Jim Knight, Schools Minister, has outlined a £30.3m package to ensure every child has access to a home computer and the internet for their college and school work.

The next step in the Government's long-term ambition to close the digital divide includes a year-long pilot scheme in Suffolk and Oldham; a quality-badge scheme for approved home access suppliers; and funding for local authorities to target specific groups of children currently without a computer or broadband at home.

Mr Knight said: "Many families are having to tighten their belts in the current economic climate – so it is right that we help those that need the most support. We cannot let this reinforce social and academic divides and put children in low income families at a further disadvantage.

"But bridging the digital divide is not just about giving parents who cannot afford home IT a financial leg-up – it is about selling the educational benefits of home computer and internet access far better to those that can afford it."

Last month, Gordon Brown, Prime Minister, announced a £300m programme to make sure every five-to-19-year-old has home access by 2011. The move is set to be implemented across the the nation next autumn to support the around one million children who still don't have access to broadband at home. It forms part of Next Generation Learning, which is run by Becta, the Government agency in charge of IT for learners, and promotes the best use of technology in learning.

Steven Crowne, chief executive of Becta, said: "There’s no question that technology plays an increasing part of our everyday life at home and school. What we need to ensure is that every learner has an equal chance to tap into the benefits of the internet to enhance their learning – and the Home Access programme seeks to do just that, by offering this opportunity to all learners.

"There will be financial help for those eligible families who are struggling to buy the equipment and practical help for families to use the internet more. There’s clear evidence to show that effective use of technology really does boost a child’s achievement."

Oldham and Suffolk will start pilot schemes in February next year, meaning up to 20,000 seven-to-18-year-olds from low income families, eligible for free school meals, will qualify for home access financial support. The grant will pay for the cost of an approved home access package including a computer or laptop; associated broadband access for one year; basic software; and three years of technical support.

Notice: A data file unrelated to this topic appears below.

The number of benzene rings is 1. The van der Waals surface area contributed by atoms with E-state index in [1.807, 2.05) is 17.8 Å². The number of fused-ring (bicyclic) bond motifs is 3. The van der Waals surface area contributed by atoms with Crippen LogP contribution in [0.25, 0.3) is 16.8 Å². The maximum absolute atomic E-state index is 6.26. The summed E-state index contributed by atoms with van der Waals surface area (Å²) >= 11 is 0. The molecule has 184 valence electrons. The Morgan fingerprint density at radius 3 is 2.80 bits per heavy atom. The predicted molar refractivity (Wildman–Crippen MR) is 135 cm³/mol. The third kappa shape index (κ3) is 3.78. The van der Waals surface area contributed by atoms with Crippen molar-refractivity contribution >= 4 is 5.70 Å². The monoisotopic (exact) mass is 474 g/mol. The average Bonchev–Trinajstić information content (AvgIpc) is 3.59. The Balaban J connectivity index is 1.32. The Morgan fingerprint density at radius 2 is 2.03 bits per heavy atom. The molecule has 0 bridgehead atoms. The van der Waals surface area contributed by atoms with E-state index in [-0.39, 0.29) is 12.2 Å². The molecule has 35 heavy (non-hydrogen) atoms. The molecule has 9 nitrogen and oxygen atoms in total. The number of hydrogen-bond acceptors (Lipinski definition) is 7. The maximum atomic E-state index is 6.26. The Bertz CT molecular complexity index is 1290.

Councillor Patricia O'Brien, Suffolk County Council's Portfolio Holder for Children Schools and Young People's Services, said: "I am delighted Suffolk has been selected to take part in this innovative and exciting pilot. The project will help to bridge the "digital divide" for children in Suffolk who do not have a computer at home or access to the internet. The use of technology in education is developing fast and this is a unique opportunity for Suffolk to be in the forefront. Every child in Suffolk is going to have good access to the internet to support their education."

Councillor Jackie Stanton, Deputy Leader of Oldham Council, said: "I am delighted that Oldham has been chosen to pilot the Home Access programme. This programme will transform children and young people’s learning in Oldham and provide more opportunities for parents and carers to be actively involved in their children’s education.

"Oldham’s children and young people are the key to our Borough’s future and by giving each of our young people good access to technology, we believe they can be more inspired to learn and have the skills they need to live successful lives."

Mr Knight added: "There has to be a culture where families see home access is as important as making sure their children have pen, paper and calculator at school. The bottom line is that having home access to the internet or a computer is no longer an optional extra for school work – it is fast becoming essential.

"Schools are revolutionising how they educate faster than many families realise. There is no substitute for good classroom teaching but day-to-day school work is increasingly web and computer based – and it is clear that students get better results where technology is used effectively at home to study, research and communicate.

"It’s not up to the schools to lead this – it’s down to government, councils, industry and the voluntary sector to pull in the same direction and make low-cost home access a reality."

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